Reflections on Going Digital

COVID-19 has changed the way we deliver our programmes, and My Place Mentoring was no exception.

The project was originally designed as a primarily in-person service, with our Mentoring Officer supporting heritage projects by meeting with community groups on-site. But the onset of COVID-19 caused us to completely rethink the programme and pivot to digital delivery.

In this blog, our Mentoring Officer Sarah Kettles reflects on the pros and cons of digital delivery:

  • Virtual meeting and event platforms like Zoom and Teams increased the geographic spread of the Mentoring programme. For example, the My Place Mentoring Officer identified 10 prospective groups by attending a community heritage webinar organised by Aberdeenshire Council in March 2021.
  • Virtual meeting and event platforms enabled groups to stay connected during lockdown and across larger distances. Online meetings kept groups engaged and they continued to work on developing their ideas, fine tuning their business plans and researching funding.
  • Many groups increased their confidence and skills in using digital channels, which enabled them to access additional heritage support via emails, webinars and online training.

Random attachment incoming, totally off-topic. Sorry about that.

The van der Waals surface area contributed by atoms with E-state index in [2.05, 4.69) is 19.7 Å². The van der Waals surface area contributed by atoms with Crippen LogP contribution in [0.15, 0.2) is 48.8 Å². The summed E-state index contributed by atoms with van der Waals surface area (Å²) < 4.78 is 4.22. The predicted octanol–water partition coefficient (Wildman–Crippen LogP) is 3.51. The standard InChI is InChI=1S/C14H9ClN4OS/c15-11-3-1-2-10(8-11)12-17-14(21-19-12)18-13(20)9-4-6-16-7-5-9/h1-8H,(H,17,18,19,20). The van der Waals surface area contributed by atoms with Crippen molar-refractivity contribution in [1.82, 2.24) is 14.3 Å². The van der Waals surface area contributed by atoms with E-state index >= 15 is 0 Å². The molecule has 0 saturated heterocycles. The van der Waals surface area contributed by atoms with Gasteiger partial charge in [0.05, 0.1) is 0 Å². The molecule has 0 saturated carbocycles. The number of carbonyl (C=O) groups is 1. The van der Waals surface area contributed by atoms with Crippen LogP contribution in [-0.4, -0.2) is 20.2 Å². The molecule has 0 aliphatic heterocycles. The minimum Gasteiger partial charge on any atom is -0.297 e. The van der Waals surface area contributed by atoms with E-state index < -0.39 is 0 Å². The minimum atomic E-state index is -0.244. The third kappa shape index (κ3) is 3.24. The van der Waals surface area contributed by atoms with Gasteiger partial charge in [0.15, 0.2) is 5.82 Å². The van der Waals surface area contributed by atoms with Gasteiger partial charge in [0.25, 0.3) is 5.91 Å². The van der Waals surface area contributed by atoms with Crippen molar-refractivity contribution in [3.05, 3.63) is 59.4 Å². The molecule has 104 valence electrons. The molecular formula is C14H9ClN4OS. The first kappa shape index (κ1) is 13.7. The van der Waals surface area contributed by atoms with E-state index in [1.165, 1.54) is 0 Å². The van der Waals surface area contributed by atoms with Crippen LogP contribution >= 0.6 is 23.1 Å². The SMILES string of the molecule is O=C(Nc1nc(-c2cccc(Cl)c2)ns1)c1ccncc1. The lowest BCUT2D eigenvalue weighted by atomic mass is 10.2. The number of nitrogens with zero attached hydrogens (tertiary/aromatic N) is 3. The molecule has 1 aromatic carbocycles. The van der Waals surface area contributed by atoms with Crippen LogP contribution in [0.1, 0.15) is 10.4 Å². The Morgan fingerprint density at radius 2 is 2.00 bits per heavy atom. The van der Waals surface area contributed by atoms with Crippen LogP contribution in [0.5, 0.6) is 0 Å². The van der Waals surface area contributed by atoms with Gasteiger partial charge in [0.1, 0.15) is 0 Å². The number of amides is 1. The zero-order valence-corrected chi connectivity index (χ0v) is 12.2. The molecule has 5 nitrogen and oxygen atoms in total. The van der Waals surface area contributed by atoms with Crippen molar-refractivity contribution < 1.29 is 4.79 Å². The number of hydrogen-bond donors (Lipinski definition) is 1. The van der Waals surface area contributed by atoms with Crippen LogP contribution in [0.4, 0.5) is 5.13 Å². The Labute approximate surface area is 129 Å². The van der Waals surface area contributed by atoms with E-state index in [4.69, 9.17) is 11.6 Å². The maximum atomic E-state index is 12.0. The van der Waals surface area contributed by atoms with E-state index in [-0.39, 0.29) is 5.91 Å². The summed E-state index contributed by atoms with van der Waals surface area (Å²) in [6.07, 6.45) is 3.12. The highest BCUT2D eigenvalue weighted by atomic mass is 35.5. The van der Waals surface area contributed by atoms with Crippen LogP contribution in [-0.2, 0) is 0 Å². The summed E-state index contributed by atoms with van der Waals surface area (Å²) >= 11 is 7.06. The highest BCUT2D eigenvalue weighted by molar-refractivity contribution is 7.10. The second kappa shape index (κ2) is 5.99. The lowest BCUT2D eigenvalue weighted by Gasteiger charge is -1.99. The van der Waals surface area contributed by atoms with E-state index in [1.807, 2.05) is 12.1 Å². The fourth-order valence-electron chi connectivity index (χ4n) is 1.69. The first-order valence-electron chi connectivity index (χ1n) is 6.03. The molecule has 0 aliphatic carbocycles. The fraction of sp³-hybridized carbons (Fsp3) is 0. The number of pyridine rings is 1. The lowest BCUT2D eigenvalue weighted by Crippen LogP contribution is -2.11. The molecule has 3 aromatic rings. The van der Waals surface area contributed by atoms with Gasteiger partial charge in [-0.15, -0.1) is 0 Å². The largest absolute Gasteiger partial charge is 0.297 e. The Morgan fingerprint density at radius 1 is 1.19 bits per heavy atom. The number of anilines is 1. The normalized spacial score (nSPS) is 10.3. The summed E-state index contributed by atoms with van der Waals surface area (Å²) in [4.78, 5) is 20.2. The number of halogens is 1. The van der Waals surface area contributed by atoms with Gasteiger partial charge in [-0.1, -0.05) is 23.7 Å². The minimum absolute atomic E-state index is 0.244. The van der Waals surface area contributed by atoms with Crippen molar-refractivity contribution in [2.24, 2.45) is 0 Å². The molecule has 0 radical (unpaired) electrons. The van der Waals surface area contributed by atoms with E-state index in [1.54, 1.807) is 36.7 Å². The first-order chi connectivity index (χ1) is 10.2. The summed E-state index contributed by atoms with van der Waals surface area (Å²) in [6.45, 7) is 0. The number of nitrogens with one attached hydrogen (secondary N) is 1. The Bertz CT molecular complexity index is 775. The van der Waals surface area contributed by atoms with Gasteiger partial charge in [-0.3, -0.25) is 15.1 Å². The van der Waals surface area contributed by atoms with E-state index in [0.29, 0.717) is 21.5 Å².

• Virtual meetings decreased the time spent travelling by the Mentoring Officer, which meant that they had more time to support groups.
  • Building strong relationships with groups was more difficult, as it can be hard to read body language and have a free flowing conversation during online meetings. This was particularly apparent when discussing sensitive or difficult topics.
  • Projects that involved buildings proved challenging without site visits. It is often critical for the My Place Mentoring Officer to see buildings in-person to give built heritage expertise.
  • Some rural and remote groups struggled with wifi connectivity, which could decrease the efficacy of online meetings.

Although going digital increased the geographic reach of the My Place Mentoring programme and the time available for the Mentoring Officer to support groups, it is clear that in-person meetings and site visits are critical for building relationships and giving built heritage expertise.

As restrictions have eased, the My Place Mentoring programme has moved to a blended delivery, mixing in-person and digital meetings and capitalising on the strengths of both approaches.

Photo by Marvin Meyer on Unsplash.